Bringing ALADDIN to the Stage

by Courtney Potter

Early in the evolution of Aladdin, composer Alan Menken, book writer and lyricist Chad Beguelin and director/choreographer Casey Nicholaw got together to write a brand new song for the stage musical – a unique collaboration that could only happen on Broadway. “We needed to write a new song for the Genie, [for] when he’s going to free Aladdin from the dungeon in Act II. And we wrote this song called ‘Somebody’s Got Your Back.’ It was just one of these old-fashioned theatre mo­ments where you lock three people in a room. I run over to the piano and try an idea; Casey gets up and gets kind of a movement idea; and Chad shouts out lyric ideas… and within a half an hour, we had the beginning of this song. And we’re very proud of it. The best part of the process is always the initial creativity, the initial writing — and that was a great moment.”

It’s hard to imagine that the late, great lyricist How­ard Ashman wouldn’t be ridiculously pleased with the success of his Disney-based collaborations with longtime songwriting partner Alan Menken. The duo’s iconic scores for the animated films The Little Mermaid and Beauty and the Beast were given continued life as Broadway musicals, seen by millions all over the country and the world. But what about the pair’s last Disney project — 1992’s Aladdin? Die-hard fans know Alan and Howard had written 11 songs for the film, only to have most of them cut from early drafts of the screenplay; production was later marred by How­ard’s woefully early passing from AIDS-related complications in 1991. Did any of those original songs still exist? Could a reimagined Aladdin ever make it to Broadway? The answer, thankfully, was “yes” — and the final product joins several of How­ard Ashman’s original ideas for the film with brand-new, wholly theatrical notions from the musical’s blue-chip creative team.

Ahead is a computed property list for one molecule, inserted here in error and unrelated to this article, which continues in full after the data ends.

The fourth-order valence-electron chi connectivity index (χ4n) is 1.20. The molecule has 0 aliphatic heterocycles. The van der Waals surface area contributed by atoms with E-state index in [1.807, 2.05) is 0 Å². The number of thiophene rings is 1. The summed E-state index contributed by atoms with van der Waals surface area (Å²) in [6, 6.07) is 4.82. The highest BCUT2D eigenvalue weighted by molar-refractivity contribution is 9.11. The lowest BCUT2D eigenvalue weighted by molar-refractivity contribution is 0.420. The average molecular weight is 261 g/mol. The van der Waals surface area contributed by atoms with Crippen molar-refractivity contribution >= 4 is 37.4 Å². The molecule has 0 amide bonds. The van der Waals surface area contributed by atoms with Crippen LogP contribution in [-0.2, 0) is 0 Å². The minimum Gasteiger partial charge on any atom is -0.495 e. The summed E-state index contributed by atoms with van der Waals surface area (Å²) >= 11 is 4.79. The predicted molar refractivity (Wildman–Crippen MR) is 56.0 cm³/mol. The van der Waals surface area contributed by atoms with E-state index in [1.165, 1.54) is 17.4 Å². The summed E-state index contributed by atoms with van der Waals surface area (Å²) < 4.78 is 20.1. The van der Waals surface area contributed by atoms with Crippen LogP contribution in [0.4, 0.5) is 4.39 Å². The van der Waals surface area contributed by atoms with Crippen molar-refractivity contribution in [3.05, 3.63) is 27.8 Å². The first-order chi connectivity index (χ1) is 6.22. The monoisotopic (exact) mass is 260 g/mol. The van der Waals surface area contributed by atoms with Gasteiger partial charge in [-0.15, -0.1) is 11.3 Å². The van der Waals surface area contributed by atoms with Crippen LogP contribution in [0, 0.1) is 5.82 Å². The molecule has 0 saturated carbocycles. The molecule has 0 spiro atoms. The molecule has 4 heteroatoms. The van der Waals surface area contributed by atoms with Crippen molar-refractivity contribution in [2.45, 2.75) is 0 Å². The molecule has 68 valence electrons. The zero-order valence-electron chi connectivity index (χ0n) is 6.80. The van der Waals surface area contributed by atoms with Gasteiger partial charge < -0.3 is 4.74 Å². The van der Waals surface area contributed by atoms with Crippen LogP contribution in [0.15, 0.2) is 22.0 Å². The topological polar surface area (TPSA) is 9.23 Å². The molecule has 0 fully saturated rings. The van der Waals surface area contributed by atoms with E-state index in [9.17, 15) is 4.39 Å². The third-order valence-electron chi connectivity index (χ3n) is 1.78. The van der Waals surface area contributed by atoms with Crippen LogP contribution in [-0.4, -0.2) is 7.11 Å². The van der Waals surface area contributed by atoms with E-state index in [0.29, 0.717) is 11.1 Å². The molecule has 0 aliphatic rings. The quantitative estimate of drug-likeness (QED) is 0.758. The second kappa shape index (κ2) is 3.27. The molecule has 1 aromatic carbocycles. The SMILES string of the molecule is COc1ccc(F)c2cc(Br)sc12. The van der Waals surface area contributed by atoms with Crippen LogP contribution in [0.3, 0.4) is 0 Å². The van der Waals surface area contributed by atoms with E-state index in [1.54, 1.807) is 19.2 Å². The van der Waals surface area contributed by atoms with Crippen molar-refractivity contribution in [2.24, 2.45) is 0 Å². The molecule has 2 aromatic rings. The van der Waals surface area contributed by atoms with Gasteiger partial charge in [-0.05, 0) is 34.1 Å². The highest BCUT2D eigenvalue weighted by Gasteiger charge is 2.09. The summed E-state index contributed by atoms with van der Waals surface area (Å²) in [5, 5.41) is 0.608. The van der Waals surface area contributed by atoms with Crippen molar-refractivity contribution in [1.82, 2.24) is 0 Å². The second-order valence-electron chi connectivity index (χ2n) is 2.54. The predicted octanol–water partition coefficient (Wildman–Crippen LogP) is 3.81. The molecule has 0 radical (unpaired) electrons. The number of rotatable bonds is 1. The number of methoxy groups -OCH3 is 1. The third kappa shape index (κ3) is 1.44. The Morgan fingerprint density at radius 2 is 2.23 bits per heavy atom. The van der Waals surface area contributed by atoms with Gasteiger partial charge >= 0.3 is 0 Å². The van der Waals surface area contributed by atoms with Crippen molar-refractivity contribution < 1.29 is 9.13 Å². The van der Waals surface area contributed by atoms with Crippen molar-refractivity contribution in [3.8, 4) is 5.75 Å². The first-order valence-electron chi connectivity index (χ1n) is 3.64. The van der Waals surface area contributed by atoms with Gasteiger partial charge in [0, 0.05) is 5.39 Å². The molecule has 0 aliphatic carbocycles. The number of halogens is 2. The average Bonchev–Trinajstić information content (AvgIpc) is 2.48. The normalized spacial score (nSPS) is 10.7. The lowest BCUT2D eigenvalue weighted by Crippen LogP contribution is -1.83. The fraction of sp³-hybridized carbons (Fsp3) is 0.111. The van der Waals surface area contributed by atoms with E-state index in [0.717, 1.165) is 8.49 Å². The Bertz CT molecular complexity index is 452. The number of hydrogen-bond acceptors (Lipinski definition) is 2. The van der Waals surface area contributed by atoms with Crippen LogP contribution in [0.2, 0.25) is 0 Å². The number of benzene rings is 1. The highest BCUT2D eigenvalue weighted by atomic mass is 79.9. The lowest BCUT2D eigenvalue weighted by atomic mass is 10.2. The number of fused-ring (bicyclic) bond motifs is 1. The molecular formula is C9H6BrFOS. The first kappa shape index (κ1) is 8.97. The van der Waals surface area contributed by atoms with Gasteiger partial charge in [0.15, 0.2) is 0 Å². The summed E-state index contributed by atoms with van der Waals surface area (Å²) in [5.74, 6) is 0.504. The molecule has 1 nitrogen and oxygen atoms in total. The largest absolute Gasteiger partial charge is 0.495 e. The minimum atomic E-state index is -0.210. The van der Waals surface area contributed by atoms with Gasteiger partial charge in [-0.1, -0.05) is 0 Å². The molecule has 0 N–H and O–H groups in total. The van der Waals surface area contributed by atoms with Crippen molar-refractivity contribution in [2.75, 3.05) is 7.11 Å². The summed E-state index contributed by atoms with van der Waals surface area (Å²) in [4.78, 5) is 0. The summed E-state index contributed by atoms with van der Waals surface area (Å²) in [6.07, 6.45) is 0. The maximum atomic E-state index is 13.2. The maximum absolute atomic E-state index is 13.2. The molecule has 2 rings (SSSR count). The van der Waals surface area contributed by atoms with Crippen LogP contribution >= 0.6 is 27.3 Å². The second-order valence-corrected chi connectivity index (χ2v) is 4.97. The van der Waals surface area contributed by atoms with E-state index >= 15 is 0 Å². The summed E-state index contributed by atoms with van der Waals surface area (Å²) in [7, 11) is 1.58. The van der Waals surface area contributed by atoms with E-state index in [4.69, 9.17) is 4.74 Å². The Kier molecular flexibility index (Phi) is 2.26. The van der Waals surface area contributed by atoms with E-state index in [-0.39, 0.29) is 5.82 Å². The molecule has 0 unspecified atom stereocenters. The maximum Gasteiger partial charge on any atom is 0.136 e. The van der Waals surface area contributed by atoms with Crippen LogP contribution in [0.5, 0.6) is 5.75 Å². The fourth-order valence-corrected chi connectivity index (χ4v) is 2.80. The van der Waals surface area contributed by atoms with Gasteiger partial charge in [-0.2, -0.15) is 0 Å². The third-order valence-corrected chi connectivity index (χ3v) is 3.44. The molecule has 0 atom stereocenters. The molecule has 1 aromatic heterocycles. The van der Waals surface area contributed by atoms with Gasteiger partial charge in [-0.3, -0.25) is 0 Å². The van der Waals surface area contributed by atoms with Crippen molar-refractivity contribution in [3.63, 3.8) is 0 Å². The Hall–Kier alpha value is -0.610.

It all started when Tony-nom­inated lyricist Chad Beguelin (The Prom, The Wedding Singer, Elf) was asked to help put together a draft of a stage version of Aladdin. When Menken saw Beguelin’s initial draft, he realized the time was right to resurrect the film’s little-heard deleted songs and debut them to a new generation. Begue­lin explains: “The task was to create Aladdin ‘the new stage musical,’ but also integrate these lost songs — which are really won­derful. It was like putting together a musical puzzle.” While a host of new or previously-unheard songs take flight, fans can expect all their favorites — in­cluding the Menken/Tim Rice Oscar®-winner “A Whole New World” and a totally swingin’ version of “Friend Like Me.”

Bringing Aladdin to Broadway was a memo­rable experience, even for stage adaptation-maestro Menken. “Coming to the show was like opening up, in a sense, a treasure trove — or a ‘Cave of Wonders,’ if you will — of material that was intended for the animated movie,” he says. Ultimately, Casey says audiences hail the “new” Menk­en/Ashman tunes and the new Menken/Be­guelin songs and fully embrace this fresh, joyful take on a classic. “It’s about keeping all the stuff that everyone loves from the movie and in order to get it on stage, giving it a musical-comedy heart.”

This article originally ran in Disney twenty-three, a publication of D23: The Official Disney Fan Club.

About the Show

Discover a whole new world at Disney’s Aladdin, the hit Broadway musical. From the producer of The Lion King comes the timeless story of Aladdin, a thrilling new production filled with unforgettable beauty, magic, comedy and breathtaking spectacle. It’s an extraordinary theatrical event where one lamp and three wishes make the possibilities infinite.

Hailed by USA Today as “Pure Genie-Us,” Aladdin features all your favorite songs from the film as well as new music written by Tony® and Academy Award® winner Alan Menken (Newsies) with lyrics penned by the legendary Howard Ashman (Beauty and the Beast), Tony Award winner Tim Rice (The Lion King, Aida), and book writer Chad Beguelin (The Wedding Singer). See why audiences and critics agree, Aladdin is “Exactly What You Wish For!” (NBC-TV).

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